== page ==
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If you were the kid who rigged up an elaborate track for your train set or a complex system of ropes and pulleys to open your childhood bedroom door, then becoming a movie set grip may very well be your dream job. Grips are the people responsible for setting up cameras, rigging up dollies on tracks, and generally following the cinematographer's creative vision. While there's no one set path to becoming a movie set grip, a mix of the right mindset, education and experience can help.
What They Do
Grips set up tripods, cranes, dollies, screens and other equipment necessary to get just the right look. They're the ultimate gearheads on a movie set, often with an uncanny ability to find the right clamp, cable, stand or other equipment necessary to get the lighting and the cameras positioned just so. On a busy set, the job requires a strong body for hauling gear in and out, and an ability to think quickly on one's feet and to problem-solve. As with all members of a film crew, the grip should be good at following directions, working as part of a team, and anticipating the director or director of photography's needs.
Training to Pursue
While grips aren't required to have a specific education, there are several ways to hone your skills and to increase your chances of getting hired on a film set. First, you might study film, cinematography, media, or even a more technical discipline such as mechanical engineering or construction -- all which will teach you different elements of the industry. Studying film will help you understand the creative side and the workings of a film set, while studying mechanical engineering could make you a whiz at assembling complex dolly systems or elaborate camera setups. Also look for shorter training programs offered by community colleges or trade schools. The Texas Film Commission, for example, offers a three-day intensive grip workshop designed to introduce newbies to the job.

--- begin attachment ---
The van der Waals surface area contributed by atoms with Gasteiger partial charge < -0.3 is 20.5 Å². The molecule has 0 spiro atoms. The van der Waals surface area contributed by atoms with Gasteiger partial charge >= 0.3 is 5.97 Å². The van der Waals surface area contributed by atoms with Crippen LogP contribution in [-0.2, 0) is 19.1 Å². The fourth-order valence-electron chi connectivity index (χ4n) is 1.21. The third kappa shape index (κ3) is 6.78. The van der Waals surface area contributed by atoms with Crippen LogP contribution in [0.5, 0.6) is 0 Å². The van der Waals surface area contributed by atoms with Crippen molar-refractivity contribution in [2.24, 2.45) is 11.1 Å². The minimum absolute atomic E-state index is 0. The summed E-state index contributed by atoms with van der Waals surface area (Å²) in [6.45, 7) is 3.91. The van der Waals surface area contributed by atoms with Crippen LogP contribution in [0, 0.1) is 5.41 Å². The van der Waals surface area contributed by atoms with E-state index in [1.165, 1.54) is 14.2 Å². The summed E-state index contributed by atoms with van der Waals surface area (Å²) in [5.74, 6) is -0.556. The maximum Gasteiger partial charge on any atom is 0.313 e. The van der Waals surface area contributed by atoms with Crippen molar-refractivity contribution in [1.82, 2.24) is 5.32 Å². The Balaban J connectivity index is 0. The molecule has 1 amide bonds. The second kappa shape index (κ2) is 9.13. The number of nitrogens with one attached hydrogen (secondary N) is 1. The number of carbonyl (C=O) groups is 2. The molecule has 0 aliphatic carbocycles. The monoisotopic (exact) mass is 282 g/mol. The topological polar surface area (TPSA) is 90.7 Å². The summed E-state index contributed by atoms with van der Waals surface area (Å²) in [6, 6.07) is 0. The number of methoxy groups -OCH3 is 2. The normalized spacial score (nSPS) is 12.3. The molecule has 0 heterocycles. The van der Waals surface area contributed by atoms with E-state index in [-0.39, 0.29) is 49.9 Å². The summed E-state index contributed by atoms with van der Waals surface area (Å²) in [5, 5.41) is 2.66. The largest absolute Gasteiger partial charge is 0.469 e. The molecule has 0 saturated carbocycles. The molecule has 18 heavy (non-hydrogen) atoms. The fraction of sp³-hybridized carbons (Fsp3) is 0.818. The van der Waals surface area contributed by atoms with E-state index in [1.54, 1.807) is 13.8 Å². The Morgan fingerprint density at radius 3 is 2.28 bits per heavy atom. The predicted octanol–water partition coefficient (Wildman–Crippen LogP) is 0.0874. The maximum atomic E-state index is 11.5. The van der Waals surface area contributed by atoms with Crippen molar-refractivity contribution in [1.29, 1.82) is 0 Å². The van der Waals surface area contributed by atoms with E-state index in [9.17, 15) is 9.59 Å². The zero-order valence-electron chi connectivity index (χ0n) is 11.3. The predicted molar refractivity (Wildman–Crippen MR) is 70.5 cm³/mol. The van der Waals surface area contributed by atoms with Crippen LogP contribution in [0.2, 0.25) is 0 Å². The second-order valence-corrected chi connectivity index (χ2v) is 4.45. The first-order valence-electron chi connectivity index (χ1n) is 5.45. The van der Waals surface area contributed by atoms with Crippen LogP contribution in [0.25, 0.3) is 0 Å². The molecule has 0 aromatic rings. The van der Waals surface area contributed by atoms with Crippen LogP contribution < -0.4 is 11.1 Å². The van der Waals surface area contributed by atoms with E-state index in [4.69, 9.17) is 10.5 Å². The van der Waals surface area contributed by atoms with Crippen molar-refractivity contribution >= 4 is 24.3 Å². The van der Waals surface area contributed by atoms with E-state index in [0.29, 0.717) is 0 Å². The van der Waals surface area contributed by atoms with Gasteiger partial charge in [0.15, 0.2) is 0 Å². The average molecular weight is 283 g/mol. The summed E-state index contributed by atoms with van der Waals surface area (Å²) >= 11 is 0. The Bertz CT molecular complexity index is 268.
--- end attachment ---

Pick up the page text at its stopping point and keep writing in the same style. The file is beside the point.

Naturally, you're also going to need some experience in order to make an impression on the producers hiring for upcoming movies. Like many aspiring film workers, grips often get their start by applying for entry-level jobs as grip assistants, production assistants or other low-level jobs on a film set. If you study film in school, taking part in student productions will help you network and gain experience. Outside of school, working on community TV productions or independent films will help you add something to your resume.
Networking and Finding Jobs
Getting hired is often a matter of who you know. Your experience in student or independent films will help, though you can't limit yourself to only working in movies; also look for jobs -- most often freelance gigs -- on commercial crews or for TV shows. Browse jobs on sites such such as Creative Cow, Variety, Backstage and other industry publications. Also ask for recommendations or a heads up from people with whom you've worked in the past, as that's often the best way to get hired for the next grip gig. Note that living in New York, Los Angeles or even Houston or Chicago will offer the most work in your industry. As you gain experience, you can move up from an assistant position, to the second-in-charge Best Boy, and finally to the Key Grip status, as well as qualifying for union membership that can help you get better pay and more benefits.